11 Little-Known Painting Hacks from Our Expert Field Editors
We asked for real-world painting pointers—and got hundreds of great tips from our Field Editors. Here are 11 of our favorites.
No More Splashy Paint Can Lids
Preserve a Brush With a Glove
A Push Broom Handle Reaches New Heights
Slap It On, Then Smooth It Out
When painting trim or other woodwork with a brush, I’ve found it’s best to load my brush with paint and then lay it on heavily in small sections using short, quick strokes—just to get enough paint on the trim to work with. I then blend the paint into the section I painted before and smooth it all out using long finishing strokes in one direction.
Brush Bristle Saver
Cardboard Protects Floors Best
I don’t like drop cloths. They’re usually too big, slippery, clumsy and just downright messy—especially when I need to move them around while they’re still covered in wet paint. That’s why I prefer cardboard. I set it tight to the wall and slide it with my foot as I work my way around the room.
No-Maintenance Paint Tray
Don’t bother cleaning or putting liners in your paint trays. Just pour any excess paint back into the can and let the paint in the tray dry completely before using it again. I have paint trays with a 1/8-in.-thick paint buildup in them. I like them better than clean trays because they’re a little heavier and don’t slide around when I’m loading the roller.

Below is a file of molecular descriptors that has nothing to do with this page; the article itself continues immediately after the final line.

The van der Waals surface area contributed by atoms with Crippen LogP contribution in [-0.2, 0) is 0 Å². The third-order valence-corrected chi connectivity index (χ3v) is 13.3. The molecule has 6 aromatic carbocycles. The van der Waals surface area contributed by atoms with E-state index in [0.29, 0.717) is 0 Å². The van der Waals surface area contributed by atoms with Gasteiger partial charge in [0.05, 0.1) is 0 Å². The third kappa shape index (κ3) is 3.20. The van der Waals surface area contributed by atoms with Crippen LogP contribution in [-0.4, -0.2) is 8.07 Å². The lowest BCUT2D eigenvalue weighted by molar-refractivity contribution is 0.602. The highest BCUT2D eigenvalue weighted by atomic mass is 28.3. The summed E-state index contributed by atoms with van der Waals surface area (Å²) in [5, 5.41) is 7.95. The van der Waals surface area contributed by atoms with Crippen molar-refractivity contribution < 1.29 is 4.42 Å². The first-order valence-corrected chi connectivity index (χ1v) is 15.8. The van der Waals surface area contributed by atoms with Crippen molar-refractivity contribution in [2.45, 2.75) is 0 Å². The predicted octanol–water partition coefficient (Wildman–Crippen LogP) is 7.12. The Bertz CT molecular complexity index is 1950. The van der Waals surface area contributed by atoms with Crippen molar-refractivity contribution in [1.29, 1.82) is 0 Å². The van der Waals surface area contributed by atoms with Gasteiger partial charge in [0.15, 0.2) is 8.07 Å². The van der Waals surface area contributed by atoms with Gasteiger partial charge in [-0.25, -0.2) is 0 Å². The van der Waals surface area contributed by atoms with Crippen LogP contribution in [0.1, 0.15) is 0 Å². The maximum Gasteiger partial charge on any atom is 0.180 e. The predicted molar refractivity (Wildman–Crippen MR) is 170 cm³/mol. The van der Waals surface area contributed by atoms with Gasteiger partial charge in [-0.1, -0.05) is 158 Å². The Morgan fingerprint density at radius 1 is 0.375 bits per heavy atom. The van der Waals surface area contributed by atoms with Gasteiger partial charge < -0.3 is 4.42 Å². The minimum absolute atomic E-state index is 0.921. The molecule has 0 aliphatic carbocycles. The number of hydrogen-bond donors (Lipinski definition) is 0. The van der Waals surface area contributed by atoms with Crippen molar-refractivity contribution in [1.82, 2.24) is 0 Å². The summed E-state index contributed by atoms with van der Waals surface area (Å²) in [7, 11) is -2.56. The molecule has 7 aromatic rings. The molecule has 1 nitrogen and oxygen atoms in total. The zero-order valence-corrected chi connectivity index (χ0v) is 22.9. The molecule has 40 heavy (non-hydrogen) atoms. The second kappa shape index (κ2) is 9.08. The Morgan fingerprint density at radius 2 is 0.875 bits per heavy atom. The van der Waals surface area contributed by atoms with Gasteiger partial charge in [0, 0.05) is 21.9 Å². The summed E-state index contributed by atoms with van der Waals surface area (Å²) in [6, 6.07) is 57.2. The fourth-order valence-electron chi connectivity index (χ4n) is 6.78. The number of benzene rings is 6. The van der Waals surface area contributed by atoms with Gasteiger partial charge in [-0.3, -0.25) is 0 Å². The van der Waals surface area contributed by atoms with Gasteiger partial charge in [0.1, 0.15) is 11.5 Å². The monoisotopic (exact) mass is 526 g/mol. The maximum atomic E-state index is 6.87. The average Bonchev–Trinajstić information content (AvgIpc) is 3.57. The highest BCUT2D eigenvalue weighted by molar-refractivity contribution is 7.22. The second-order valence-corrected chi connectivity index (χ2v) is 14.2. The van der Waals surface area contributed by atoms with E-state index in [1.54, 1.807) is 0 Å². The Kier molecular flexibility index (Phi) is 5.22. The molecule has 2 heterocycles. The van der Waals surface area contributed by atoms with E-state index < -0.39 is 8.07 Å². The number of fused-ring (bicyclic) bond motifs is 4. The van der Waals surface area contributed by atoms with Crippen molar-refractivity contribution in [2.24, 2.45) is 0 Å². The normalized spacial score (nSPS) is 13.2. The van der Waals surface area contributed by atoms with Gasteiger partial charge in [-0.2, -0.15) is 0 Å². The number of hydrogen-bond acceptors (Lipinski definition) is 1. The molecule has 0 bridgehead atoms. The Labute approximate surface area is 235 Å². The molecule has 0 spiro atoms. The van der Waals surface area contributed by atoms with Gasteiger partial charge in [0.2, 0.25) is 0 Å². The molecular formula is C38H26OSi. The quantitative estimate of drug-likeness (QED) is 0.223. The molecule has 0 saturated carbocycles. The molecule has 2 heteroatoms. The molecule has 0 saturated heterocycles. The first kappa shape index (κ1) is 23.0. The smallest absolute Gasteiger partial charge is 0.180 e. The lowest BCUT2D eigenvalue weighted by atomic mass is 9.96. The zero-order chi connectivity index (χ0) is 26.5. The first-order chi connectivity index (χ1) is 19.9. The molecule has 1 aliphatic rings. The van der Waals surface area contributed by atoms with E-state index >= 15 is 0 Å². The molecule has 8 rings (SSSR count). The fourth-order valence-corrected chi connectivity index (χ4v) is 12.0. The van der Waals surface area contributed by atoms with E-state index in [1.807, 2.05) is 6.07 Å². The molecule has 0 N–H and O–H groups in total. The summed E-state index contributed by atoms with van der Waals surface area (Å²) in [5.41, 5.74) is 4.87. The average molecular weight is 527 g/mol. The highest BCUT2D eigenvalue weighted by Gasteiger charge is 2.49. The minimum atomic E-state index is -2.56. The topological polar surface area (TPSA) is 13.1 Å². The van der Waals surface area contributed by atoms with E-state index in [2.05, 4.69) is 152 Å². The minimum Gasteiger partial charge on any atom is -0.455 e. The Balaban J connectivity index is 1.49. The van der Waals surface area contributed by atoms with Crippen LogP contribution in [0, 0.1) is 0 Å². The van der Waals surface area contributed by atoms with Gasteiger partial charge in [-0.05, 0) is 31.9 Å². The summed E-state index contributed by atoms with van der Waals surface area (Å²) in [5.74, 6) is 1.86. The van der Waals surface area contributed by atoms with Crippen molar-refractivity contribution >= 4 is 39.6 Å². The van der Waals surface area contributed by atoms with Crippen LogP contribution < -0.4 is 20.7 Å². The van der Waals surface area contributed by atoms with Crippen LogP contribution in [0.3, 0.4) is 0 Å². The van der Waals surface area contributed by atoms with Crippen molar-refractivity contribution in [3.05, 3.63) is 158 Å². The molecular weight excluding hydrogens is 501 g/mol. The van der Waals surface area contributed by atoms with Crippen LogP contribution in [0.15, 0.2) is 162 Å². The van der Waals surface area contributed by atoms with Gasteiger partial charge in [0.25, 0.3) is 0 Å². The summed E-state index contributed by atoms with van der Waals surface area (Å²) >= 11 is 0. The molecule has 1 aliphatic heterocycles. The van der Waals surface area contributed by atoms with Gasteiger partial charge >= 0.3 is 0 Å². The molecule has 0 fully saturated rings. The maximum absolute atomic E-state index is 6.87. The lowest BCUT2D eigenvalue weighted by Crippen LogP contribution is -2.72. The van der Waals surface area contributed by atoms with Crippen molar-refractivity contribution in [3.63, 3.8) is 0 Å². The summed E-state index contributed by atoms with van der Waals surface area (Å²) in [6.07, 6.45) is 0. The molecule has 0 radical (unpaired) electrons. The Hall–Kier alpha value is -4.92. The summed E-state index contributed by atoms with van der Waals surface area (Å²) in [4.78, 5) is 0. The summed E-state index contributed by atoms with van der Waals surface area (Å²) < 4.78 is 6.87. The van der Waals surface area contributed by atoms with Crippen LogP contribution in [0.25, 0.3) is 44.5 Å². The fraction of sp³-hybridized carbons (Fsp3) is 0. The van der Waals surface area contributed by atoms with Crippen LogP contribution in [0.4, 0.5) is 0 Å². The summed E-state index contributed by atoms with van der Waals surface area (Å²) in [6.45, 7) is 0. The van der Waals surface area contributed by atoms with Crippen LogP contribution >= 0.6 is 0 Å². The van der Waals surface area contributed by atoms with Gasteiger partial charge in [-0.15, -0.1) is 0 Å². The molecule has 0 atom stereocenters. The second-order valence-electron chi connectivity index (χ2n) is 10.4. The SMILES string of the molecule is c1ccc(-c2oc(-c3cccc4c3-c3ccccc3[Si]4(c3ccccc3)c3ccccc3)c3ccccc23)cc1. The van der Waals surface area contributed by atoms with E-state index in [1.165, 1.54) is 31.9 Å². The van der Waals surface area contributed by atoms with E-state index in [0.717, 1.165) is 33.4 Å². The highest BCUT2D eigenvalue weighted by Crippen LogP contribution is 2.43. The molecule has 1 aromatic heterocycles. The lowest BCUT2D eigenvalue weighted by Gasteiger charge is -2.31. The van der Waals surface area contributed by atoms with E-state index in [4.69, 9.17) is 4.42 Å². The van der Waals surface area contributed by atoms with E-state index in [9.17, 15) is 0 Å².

2/3 Prep, 1/3 Painting
A good prep job often takes more time than painting, but it pays off. The more time you spend prepping a room for new paint, the better your finished paint job will look. Washing, patching, sanding and vacuuming walls, ceilings, trim and doors before you pick up a brush or roller are time well spent. If you don’t take care of small imperfections now, they’ll stick out like a sore thumb once the paint goes on.
Do the Ceiling, Then the Walls
Skip Brush Cleaning Between Coats
Whenever I take a break from painting or if I’m done for the day, I toss my brushes into a 5-gallon bucket of clean water to keep them from drying out (make sure all the brushes have the same color paint on them). Then, when I’m ready to start painting again, I swish the brushes around in the water and spin the excess out with a paintbrush-and-roller spinner. Do the spinning inside a second empty bucket to protect surrounding walls from flying water drops.